“You have a bigger brain than they do,” Peter said. “They’re jealous.” I snorted, but then he told me he’d been reading up on it—a very Peter thing to do—and there was scientific evidence: usually the left hemisphere of a dyslexic person’s brain is larger than the brain of someone who doesn’t have dyslexia. Plus, he said, John Lennon was dyslexic.
When he started homeschooling, a mix of online courses and a couple at a local homeschool center, I spent my afternoons and weekends with him, ignored other kids’ invitations to parties and sleepovers until they eventually stopped coming.
He is solid and constant. The moon and the stars.
I would do anything for this boy, and I’d have done it sooner if I could, but I had to wait until I turned eighteen a couple months ago to see if I was a match. Sometimes I wonder if the reverse is true—if Peter would do anything for me. Deep in my bones I know that if Peter were healthy, if my kidneys had failed instead of his, he would. He’s just never had a chance to prove it like I have.
I unzip my backpack and spread a blanket over the ground. “I wanted to give you something,” I say as we sit down. “Before the surgery.”
“You’re already giving me something kind of huge.”
“Fine, something you can actually hold.” Making my face super serious, I pull Operation out of my backpack.
He bursts out laughing. I adore Peter’s laugh. It’s like your favorite song played on repeat. “Stop. You’re the best. You’re already the best, and then you do this? There isn’t even a word for what you are.”
His words swim through my veins and try to convince my heart he feels what I feel.
“Fantastic, brilliant, wonderful, perfect.”
“All of those. You are all the adjectives. You and your big brain.” Every so often, that joke pops back up.
Beautiful, intriguing, irresistible—those, too? I don’t say.
We scoot closer to each other on the blanket, Peter’s thigh against my thigh, Peter’s hip against my hip. My entire left side hums with electricity, but I’m careful not to press myself into him the way I want to. I am constantly pretending that Peter touching me is not the most incredible feeling in the world. I’ve trained my breath not to catch in my throat, willed my heart to slow down. I am more aware of my body when I’m with him than when I’m onstage.
“Why are you doing this, Soph?” he asks, idly brushing a thumb across my knee, a gesture that nearly splits me open on the forest floor.
He’s asked this question so many times. A voluntary surgery like this is no small thing. The only thing in my life that comes close, four stubborn baby teeth when I was eleven, can’t exactly compare.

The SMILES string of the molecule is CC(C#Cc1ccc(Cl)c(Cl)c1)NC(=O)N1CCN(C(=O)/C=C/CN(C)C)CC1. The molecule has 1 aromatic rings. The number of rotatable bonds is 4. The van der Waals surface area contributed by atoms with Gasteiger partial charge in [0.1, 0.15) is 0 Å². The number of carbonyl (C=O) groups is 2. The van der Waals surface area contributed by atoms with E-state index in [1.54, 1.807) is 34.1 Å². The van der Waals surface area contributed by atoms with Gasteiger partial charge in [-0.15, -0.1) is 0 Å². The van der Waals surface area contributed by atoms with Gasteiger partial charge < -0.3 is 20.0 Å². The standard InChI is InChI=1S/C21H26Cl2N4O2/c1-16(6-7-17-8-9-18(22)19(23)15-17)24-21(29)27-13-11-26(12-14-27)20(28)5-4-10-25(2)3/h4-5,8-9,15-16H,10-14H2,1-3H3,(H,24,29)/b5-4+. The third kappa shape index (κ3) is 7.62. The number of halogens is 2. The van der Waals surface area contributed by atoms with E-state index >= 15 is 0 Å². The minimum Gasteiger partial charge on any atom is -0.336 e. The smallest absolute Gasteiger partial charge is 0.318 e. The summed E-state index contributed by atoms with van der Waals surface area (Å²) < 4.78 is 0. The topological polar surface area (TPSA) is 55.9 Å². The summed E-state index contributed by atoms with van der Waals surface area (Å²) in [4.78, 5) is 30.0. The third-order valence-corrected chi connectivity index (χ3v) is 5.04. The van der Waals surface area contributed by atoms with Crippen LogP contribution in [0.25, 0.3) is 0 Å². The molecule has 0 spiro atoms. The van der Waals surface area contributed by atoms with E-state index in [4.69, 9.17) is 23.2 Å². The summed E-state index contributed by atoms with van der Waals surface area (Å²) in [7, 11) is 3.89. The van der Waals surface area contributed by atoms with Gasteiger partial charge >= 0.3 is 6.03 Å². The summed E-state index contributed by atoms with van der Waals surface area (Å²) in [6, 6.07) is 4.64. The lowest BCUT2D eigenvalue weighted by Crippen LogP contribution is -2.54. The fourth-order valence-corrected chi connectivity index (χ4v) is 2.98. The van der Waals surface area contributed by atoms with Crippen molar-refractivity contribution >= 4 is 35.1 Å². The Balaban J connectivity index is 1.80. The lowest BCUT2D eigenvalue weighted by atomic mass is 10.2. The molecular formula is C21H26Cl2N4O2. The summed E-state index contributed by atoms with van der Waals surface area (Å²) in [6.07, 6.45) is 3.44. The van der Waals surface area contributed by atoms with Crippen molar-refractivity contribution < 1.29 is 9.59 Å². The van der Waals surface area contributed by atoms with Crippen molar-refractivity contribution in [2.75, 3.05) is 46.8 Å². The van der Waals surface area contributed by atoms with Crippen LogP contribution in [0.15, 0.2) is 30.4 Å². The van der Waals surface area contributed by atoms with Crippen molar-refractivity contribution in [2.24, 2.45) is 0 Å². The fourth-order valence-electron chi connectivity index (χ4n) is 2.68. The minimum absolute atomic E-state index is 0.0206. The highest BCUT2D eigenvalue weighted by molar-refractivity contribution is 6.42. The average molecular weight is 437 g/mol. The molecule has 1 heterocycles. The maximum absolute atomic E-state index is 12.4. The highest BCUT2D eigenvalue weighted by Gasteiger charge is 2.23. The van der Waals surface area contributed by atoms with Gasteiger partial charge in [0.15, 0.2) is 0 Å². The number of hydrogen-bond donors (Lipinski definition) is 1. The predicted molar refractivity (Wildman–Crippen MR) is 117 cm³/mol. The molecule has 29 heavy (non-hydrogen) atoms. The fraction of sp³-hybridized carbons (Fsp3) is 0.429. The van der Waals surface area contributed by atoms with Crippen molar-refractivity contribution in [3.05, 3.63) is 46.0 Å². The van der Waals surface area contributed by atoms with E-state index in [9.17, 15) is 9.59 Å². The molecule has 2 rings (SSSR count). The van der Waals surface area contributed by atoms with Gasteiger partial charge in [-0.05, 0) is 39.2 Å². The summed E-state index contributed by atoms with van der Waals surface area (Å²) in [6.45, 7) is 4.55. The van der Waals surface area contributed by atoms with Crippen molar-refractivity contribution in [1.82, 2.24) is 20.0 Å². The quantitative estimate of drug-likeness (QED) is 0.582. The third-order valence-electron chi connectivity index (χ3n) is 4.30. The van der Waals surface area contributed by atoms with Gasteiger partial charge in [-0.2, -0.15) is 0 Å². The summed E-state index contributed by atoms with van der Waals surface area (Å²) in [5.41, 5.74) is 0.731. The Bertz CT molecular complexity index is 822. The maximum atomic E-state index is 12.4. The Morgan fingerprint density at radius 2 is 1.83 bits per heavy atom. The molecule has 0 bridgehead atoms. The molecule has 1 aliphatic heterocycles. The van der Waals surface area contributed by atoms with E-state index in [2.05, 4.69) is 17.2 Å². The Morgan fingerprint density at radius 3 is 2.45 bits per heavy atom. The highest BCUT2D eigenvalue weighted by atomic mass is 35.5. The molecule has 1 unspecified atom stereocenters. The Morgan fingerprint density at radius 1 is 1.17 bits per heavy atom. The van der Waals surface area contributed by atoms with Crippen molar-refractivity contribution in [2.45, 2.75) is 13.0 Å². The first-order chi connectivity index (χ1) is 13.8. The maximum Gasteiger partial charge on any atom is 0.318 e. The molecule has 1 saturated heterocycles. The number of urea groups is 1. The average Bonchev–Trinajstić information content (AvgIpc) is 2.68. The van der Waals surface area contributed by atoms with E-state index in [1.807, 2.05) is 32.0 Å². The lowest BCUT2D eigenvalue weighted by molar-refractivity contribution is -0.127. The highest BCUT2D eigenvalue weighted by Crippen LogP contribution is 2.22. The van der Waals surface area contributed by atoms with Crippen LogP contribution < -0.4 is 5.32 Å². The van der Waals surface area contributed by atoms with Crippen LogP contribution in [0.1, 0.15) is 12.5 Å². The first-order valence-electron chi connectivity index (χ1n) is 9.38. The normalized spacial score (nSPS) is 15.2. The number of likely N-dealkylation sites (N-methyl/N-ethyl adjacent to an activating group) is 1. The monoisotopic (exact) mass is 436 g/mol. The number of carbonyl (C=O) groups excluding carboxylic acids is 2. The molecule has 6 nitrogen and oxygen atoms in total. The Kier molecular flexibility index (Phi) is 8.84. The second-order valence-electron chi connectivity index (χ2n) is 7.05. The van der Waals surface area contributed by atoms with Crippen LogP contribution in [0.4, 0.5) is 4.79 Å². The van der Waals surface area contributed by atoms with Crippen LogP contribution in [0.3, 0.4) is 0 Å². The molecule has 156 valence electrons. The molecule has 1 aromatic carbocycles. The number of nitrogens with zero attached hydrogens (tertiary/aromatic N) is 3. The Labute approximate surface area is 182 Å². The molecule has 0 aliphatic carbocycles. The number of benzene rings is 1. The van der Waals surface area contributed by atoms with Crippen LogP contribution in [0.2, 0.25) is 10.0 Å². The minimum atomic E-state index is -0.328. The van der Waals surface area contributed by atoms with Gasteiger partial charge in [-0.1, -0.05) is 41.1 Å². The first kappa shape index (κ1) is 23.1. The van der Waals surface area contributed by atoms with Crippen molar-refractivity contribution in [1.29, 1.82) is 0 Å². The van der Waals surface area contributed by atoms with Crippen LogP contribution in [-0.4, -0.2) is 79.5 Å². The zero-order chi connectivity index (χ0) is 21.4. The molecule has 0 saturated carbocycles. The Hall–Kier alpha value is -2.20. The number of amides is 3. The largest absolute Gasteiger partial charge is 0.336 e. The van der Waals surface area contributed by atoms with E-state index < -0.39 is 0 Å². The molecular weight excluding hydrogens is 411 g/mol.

I’ve gotten so used to sick Peter that I wonder what a healthier Peter will be like. He won’t be on dialysis anymore. He won’t sleep so much, eat so little, throw up the small amount of food he’s able to get down. He won’t hurt.
“You are my best friend and favorite person,” I say. “And you really, really need to start wearing jeans again.”
He doesn’t laugh. “Are you scared?” He whispers it, though we are the only people around. Like he wants to keep our conversation a secret from the trees and sky. He reaches over and squeezes my hand.
“Yes,” I say simply, squeezing back. I can’t be dishonest with him, not about this. Even though there is no way I’m changing my mind, I’m terrified of what will happen when I am unconscious. When they cut me open and put part of me into Peter.
On the blanket, my phone lights up with a message from my dad.
Where are you? Luna’s party starts at 6.
It’s five till. “I completely spaced,” I say with a groan, smacking my forehead. “It’s Luna’s birthday.”
“Wait. Before you go.” He reaches over and pulls up the hem of my sweatshirt. His hand fumbles between the sweatshirt and my tank top for a second, like he’s searching for where, exactly, the kidney I’m giving him is located, and then he strokes my back. Slowly I exhale. Through the thin cotton fabric, his fingers are warm.
There are a thousand other reasons I’m doing this, but still, this gesture makes me think what I have only allowed myself to think about on the rarest occasions: that maybe, after the transplant, Peter will want me, too.
“Don’t worry, Soph,” he says, replacing my nerves with something even scarier. “I’ll take good care of it.”